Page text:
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, class Magnoliopsida, order Juglandales, family Juglandaceae.
The Columbia Electronic Encyclopedia™ Copyright © 2013, Columbia University Press. Licensed from Columbia University Press. All rights reserved. www.cc.columbia.edu/cu/cup/

hickory

A tough, hard, strong wood; has high shock resistance and high bending strength. See also: Douglas fir
Illustrated Dictionary of Architecture Copyright © 2012, 2002, 1998 by The McGraw-Hill Companies, Inc. All rights reserved

hickory

[′hik·ə·rē]
(botany)
The common name for species of the genus Carya in the order Fagales; tall deciduous tree with pinnately compound leaves, solid pith, and terminal, scaly winter buds.
McGraw-Hill Dictionary of Scientific & Technical Terms, 6E, Copyright © 2003 by The McGraw-Hill Companies, Inc.

hickory

A tough, hard, strong wood of North America; has high shock resistance and high bending strength.
McGraw-Hill Dictionary of Architecture and Construction. Copyright © 2003 by McGraw-Hill Companies, Inc.

hickory

1. any juglandaceous tree of the chiefly North American genus Carya, having nuts with edible kernels and hard smooth shells
2. the hard tough wood of any of these trees
3. the nut of any of these trees
Collins Discovery Encyclopedia, 1st edition © HarperCollins Publishers 2005
References in periodicals archive ?
Fifty yr from now, dispersal and establishment of hickory on this site may permit the hickories to take advantage of small openings in the canopy in the manner described by McCormick and Platt (1980).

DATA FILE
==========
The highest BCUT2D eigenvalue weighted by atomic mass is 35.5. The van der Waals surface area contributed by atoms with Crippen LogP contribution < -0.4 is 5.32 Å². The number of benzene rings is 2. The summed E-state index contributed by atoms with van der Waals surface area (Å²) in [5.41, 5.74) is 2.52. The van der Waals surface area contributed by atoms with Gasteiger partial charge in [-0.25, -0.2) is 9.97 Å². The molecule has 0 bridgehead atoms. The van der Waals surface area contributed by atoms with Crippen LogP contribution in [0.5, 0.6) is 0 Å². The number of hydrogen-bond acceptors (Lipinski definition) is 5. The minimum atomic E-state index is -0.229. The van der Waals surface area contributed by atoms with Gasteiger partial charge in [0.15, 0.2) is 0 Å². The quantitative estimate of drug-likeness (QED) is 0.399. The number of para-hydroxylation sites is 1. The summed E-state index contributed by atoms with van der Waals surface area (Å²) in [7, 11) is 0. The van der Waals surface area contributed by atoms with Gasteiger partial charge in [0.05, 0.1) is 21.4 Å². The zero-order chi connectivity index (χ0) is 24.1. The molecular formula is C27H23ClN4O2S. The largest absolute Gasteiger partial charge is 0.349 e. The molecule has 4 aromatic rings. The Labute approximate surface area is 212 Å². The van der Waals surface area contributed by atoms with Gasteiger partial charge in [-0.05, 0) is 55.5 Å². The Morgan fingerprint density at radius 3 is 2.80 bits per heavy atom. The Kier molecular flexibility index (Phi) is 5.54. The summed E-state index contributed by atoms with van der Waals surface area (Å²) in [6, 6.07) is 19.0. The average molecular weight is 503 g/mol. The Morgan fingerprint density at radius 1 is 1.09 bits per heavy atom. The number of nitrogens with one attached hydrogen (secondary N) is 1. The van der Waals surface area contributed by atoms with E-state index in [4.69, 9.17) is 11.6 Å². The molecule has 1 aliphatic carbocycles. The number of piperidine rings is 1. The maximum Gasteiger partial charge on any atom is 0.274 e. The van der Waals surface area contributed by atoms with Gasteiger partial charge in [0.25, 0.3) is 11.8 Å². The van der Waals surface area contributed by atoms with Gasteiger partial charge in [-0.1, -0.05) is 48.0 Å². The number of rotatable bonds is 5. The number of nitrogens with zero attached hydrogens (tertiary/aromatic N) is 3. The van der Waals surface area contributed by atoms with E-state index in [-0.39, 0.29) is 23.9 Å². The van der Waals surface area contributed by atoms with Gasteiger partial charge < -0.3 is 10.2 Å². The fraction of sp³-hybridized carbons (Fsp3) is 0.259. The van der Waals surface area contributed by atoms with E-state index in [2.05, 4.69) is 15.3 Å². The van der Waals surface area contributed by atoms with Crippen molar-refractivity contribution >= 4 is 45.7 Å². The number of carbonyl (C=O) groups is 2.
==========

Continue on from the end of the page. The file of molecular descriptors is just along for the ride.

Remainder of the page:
Vietnamese and Chinese alike grow hickories as food crops and value their medicinal properties.
You could go into a grove of hickories and had to watch where you stepped or you'd fall in the nuts.
The true hickories grow in ranges from eastern Canada through much of the eastern United States all the way into southwestern Mexico.
And while the pecan hickories are the most famous for their nuts, shagbark hickory also yields edible nuts.
True hickories usually have a straight grain but it is sometimes wavy or irregular.
Unlike many other woods, true hickories' second-growth trees appear to exceed the virgin stands in many properties.
In the book "Encyclopedia of Trees," Hugh Johnson writes about the unique hickories. "It is not hard to characterize the hickories as a race.
Johnson says the most readily identifiable of all hickories is the shagbark hickory.
But fires discriminate among hardwoods, favoring oaks and cherries while discouraging maples and hickories. And many areas in the city's forests burn every year or two, a regimen that stunts the growth of any new trees and wounds the trunks of the giants until they rot at the base and topple over.
In the broad area of this former Norway maple kingdom, they've planted about 1,000 native saplings, although most are hard to see from the pathway, including red, white, and chestnut oaks, bitternut hickories, flowering dogwoods, and red and sugar maples.
Emmerich shows me around the future forest: a plastic greenhouse of oak seedlings and outdoor cribs of oaks, hickories, white pines, red cedars, sweetgums, and tuliptrees.